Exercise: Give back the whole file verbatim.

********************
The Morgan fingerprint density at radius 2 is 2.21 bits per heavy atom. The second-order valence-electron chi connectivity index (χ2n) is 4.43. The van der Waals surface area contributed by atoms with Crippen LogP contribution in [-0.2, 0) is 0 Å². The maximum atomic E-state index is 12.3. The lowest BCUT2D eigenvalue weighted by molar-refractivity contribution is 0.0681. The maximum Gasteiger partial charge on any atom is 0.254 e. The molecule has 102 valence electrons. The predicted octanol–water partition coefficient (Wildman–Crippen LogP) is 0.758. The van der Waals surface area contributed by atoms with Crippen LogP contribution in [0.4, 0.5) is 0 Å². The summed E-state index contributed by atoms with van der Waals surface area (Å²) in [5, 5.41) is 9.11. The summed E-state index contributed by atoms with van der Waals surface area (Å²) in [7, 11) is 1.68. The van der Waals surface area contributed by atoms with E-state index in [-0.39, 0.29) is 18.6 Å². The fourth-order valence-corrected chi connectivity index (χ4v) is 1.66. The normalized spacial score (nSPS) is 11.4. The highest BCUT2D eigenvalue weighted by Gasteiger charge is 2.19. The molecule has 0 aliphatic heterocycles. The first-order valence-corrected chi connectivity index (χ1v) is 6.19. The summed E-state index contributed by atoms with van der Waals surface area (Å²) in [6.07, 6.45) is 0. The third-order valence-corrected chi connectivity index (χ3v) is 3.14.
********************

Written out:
The Morgan fingerprint density at radius 2 is 2.21 bits per heavy atom. The second-order valence-electron chi connectivity index (χ2n) is 4.43. The van der Waals surface area contributed by atoms with Crippen LogP contribution in [-0.2, 0) is 0 Å². The maximum atomic E-state index is 12.3. The lowest BCUT2D eigenvalue weighted by molar-refractivity contribution is 0.0681. The maximum Gasteiger partial charge on any atom is 0.254 e. The molecule has 102 valence electrons. The predicted octanol–water partition coefficient (Wildman–Crippen LogP) is 0.758. The van der Waals surface area contributed by atoms with Crippen LogP contribution in [0.4, 0.5) is 0 Å². The summed E-state index contributed by atoms with van der Waals surface area (Å²) in [5, 5.41) is 9.11. The summed E-state index contributed by atoms with van der Waals surface area (Å²) in [7, 11) is 1.68. The van der Waals surface area contributed by atoms with E-state index in [-0.39, 0.29) is 18.6 Å². The fourth-order valence-corrected chi connectivity index (χ4v) is 1.66. The normalized spacial score (nSPS) is 11.4. The highest BCUT2D eigenvalue weighted by Gasteiger charge is 2.19. The molecule has 0 aliphatic heterocycles. The first-order valence-corrected chi connectivity index (χ1v) is 6.19. The summed E-state index contributed by atoms with van der Waals surface area (Å²) in [6.07, 6.45) is 0. The third-order valence-corrected chi connectivity index (χ3v) is 3.14.